(Bloomberg) -- Russia and China’s deepening military cooperation that has included joint air and navy drills is raising security concerns in the region, Japan said in its first annual defense report issued since Moscow invaded Ukraine. 

In the report released Friday, the Defense Ministry detailed renewed concerns about the security of Taiwan, which China sees as territory that must be reclaimed. The section doubled in length from last year to 10 pages and includes a description of the island’s attempts to bolster its defenses against any attack by China, despite falling ever further behind the mainland in terms of military prowess.  

“Changes to the status quo by force are a problem for the whole world, so we will watch related developments with increased vigilance, while cooperating with our ally the US, friendly countries and the international community,” the ministry said. 

The Kremlin’s invasion of Ukraine has drastically changed Japan’s security perspectives, fueling support for increased military spending and stoking worries that Moscow’s long-time partners China and North Korea may be emboldened to take a more aggressive stance.

The Defense Ministry detailed joint drills conducted by Russia and China in the waters and airspace surrounding Japan in an expanded two-page section on military cooperation between two of its nearest neighbors. The two nations undertook joint air exercises near Japan and South Korea as President Joe Biden wound down a visit to the US allies in May. 

“We can see a deepening of military cooperation and this will have a direct effect on the security situation surrounding our country,” the ministry said in a summary of the report. “We must continue to pay close attention to these developments with concern.”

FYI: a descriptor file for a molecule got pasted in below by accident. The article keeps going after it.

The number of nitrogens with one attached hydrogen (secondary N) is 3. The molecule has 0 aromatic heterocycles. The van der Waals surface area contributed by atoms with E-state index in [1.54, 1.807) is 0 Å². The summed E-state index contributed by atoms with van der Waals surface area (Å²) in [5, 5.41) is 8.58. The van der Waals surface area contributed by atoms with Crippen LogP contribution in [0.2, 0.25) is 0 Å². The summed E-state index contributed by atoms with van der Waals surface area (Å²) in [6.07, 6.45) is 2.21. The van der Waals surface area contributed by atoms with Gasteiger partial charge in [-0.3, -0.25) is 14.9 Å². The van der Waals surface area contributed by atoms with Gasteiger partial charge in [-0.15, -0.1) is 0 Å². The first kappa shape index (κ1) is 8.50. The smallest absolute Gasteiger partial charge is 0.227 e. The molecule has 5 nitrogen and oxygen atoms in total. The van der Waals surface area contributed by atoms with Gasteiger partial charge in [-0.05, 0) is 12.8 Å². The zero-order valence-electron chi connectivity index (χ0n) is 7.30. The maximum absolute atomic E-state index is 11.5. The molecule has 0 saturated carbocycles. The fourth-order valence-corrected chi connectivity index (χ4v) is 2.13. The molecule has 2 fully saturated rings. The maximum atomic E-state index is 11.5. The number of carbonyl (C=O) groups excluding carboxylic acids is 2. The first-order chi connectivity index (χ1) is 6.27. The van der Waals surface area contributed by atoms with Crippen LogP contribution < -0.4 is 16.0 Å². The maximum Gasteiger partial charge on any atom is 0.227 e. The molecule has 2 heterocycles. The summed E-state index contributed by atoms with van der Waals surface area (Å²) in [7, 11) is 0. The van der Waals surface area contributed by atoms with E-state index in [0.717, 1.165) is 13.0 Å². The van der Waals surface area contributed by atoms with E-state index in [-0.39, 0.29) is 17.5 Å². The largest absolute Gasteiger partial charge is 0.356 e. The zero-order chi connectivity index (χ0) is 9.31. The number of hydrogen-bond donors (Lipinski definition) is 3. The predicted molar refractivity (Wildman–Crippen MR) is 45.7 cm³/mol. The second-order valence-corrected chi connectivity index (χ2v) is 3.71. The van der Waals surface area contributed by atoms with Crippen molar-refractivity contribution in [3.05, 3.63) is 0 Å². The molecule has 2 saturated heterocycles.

In a foreword to the 500-page report, Defense Minister Nobuo Kishi said he was full of anger and sorrow over the invasion on Ukraine, and reiterated a warning that it wasn’t a matter for Europe alone, but a sign of strategic competition between nations that had particular implications for the existing order in the Indo-Pacific region. 

Japan has thrown its support behind Ukraine, imposing a series of sanctions on Russia, while providing non-lethal military equipment to President Volodymyr Zelenskiy’s government. Prime Minister Fumio Kishida has also sought to bolster his country’s security by strengthening ties with a range of countries, including by this year becoming the first Japanese premier to attend a North Atlantic Treaty Organization summit.

Following Kishida’s vow to drastically upgrade Japan’s defenses in the wake of Russia’s attack on Ukraine, including a substantial increase in spending, the ministry laid out no target for spending, but offered international context. Its military budget accounts for a lower percentage of gross domestic product than any other country in the Group of Seven, at 0.95% for the fiscal year ending in March, compared with almost 2% for the UK and more than 3% for the US.

While the ruling Liberal Democratic Party has called for Japan to match the 2% budget target set by NATO, the government has yet to endorse that goal. Japan’s defense spending has been rising gradually for a decade, but the recent slump in the yen will mean its money doesn’t go as far. 

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